by Igor Fishman Film Horizon Line

The French Dispatch | Wes Anderson

Credit: Searclight Pictures

The French Dispatch is the latest Wes Anderson film to be utterly encumbered by the director’s propeller-beanie twee and flattened storytelling chops.


For better or for worse, there are few working American auteurs whose visual stamps are as broadly and immediately recognizable as Wes Anderson. Not even shifting mediums from live-action to stop motion could disguise his trademarks: a meticulous and colorful mise-en-scene captured in symmetrical compositions and as overpopulated by curios as it is by his familiar crew of players who glide into his dollhouse interiors to deliver the type of deadpan, just-subtle-enough to pull a knowing smirk. Likely, it’s this consistency of style — the rougher edges of Rushmore and The Royal Tenenbaums have long been sanded down — that makes it seem like even when Anderson tries something new, like the high-concept short-story anthology of The French Dispatch, it arrives already stale, an effect only exacerbated by sitting under the heat-lamp of a year’s long pandemic-related delay. The “been there done that” quality seeping out from the film’s star-packed trailer is at once unfortunate, as this has one of the most enticing elevator pitches for an Anderson work in some time, and sadly somewhat appropriate given how its vibrant premise gets buried under the lumbering weight of the director’s aesthetics.

The setup is simple, regardless of how complex things get later on, The French Dispatch of the Liberty, Kansas Evening Sun‘ is a magazine (a fictional one modeled on The New Yorker) made up of American expats headquartered in a fictional town of post-war France. Its final issue, following the death of founder and editor-in-chief Arthur Howitzer Jr. (Bill Murray), forms the blueprint of the film which dutifully pulls us along the periodical’s pages covering an array of cultural subjects from city life to art and politics to food. Anderson, a collector and admirer of The New Yorker since adolescence, has not just created a tonal homage to the institution, but a sophisticated intertwining of his favorite editors, authors, and their iconic writing. Flipping through An Editor’s Burial, a compendium of articles released alongside the film, reveals Anderson’s specific inspirations, featuring pieces by historic New Yorker writers including Luc Sante, Lillian Ross, Mavis Gallant, James Baldwin, and A.J. Liebling — piecemeal evidence of whom can be found composited together by Anderson into the four central chapters and intermittent asides that make up The French Dispatch.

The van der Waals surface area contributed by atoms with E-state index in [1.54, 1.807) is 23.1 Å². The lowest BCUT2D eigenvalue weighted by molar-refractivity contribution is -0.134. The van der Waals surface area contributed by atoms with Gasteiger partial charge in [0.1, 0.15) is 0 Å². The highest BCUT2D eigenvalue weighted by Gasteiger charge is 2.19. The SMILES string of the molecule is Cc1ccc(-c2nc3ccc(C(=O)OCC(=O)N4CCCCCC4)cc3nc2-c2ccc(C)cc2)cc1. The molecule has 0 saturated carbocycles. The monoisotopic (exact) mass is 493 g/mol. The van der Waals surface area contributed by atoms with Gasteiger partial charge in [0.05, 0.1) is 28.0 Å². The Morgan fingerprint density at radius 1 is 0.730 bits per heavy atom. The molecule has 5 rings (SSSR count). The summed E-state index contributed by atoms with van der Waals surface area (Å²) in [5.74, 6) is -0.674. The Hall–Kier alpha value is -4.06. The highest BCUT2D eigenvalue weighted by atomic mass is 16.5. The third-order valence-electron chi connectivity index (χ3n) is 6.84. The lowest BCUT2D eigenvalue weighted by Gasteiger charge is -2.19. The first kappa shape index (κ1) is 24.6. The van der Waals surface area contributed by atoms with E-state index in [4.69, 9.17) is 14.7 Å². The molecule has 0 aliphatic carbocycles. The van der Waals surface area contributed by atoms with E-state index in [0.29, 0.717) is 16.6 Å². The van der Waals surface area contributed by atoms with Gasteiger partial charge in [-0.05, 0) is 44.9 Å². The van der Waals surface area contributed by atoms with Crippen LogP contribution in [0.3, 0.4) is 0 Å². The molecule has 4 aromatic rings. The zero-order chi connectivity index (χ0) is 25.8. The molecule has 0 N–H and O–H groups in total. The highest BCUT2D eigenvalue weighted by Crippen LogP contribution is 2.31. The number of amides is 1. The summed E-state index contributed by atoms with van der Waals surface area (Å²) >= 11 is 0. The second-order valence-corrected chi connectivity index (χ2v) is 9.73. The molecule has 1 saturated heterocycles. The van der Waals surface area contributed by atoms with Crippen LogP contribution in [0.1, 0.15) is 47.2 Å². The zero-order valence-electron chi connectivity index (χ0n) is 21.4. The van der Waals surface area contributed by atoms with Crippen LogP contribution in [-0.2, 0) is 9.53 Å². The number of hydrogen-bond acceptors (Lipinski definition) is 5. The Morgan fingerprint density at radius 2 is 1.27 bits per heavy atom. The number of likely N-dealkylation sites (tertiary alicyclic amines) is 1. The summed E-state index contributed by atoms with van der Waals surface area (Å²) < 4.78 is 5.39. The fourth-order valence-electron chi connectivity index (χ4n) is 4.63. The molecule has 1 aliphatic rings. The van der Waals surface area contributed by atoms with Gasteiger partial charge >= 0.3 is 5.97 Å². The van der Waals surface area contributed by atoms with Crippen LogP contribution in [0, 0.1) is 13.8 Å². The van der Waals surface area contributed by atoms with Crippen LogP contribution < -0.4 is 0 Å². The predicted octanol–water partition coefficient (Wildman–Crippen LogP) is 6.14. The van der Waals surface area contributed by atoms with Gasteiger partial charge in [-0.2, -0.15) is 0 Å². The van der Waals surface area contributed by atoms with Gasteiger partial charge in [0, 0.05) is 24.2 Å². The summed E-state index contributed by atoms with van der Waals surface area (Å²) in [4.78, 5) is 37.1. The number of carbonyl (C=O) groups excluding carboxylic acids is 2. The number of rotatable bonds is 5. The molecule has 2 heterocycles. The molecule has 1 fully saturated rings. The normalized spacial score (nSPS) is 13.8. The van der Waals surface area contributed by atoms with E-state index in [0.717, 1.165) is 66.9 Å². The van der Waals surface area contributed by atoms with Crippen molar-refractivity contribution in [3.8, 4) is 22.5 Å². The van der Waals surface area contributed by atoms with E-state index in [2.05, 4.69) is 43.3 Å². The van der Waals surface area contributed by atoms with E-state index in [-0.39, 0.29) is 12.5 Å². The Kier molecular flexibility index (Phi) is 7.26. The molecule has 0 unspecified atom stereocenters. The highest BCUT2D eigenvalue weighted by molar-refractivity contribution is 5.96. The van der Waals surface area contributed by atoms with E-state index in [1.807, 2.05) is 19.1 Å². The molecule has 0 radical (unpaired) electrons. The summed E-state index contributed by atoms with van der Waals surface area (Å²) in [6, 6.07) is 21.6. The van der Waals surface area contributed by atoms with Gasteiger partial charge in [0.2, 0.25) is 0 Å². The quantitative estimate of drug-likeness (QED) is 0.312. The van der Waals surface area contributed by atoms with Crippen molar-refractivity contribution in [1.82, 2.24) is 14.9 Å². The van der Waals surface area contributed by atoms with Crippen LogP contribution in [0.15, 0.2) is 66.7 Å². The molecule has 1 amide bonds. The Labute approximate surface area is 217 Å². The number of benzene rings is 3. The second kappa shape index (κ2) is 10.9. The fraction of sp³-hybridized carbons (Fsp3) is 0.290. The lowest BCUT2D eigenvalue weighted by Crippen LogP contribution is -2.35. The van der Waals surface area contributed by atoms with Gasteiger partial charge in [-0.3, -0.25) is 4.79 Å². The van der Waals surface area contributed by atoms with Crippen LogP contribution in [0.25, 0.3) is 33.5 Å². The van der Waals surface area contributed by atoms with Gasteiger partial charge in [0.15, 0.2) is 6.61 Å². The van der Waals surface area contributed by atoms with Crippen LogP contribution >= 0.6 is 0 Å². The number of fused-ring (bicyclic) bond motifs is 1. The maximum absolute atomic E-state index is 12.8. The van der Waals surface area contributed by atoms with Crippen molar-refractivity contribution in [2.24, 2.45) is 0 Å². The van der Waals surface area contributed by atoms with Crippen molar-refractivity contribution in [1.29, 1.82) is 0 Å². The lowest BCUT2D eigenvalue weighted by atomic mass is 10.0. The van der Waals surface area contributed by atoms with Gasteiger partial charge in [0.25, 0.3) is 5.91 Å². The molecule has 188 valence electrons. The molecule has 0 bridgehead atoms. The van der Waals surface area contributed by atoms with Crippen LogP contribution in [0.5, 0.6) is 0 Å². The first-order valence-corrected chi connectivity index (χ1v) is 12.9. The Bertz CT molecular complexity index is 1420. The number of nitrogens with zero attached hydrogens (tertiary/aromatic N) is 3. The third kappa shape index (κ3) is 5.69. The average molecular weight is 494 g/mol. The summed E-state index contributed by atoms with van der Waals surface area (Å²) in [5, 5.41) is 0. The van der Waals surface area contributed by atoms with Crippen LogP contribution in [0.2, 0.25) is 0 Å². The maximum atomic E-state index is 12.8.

The director’s aforementioned trademark style is present from the get-go, and much like The Grand Budapest Hotel, we are at once met with a gorgeous flurry of pastel-shaded rooms captured on 35mm, framed in Academy ratio, ready to expand into anamorphic wide for cheeky split-screens or a brief moment of spectacle. Back too is the sharp pacing, pushing us from one richly edited set-piece to the next, like the panels in a comic book, an idea crystallized by the animated sequence of the last chapter directly inspired by French comics of the time. Fresh this go-around, is extensive use of black-and-white (found only sparingly in Budapest) for sections of the story sequences, creating magnificent setups for rooms to erupt in color at (quite literally) the flick of a switch. But this rich visual exuberance lays on the film like an intricate layer of frosting coating thick slabs of bland vanilla sponge. What’s so unfortunate about The French Dispatch is how the multitude of distinct authorial styles, themes, subjects, and settings at its source yield and flatten under the weight of Anderson’s propeller-beanie twee, politic, and wit. Lost in the process is the genuine spirit of The New Yorker, at once easy to parody or pastiche, yet hard to nail without versatility and depth beyond the boundaries of Anderson’s toy workshop.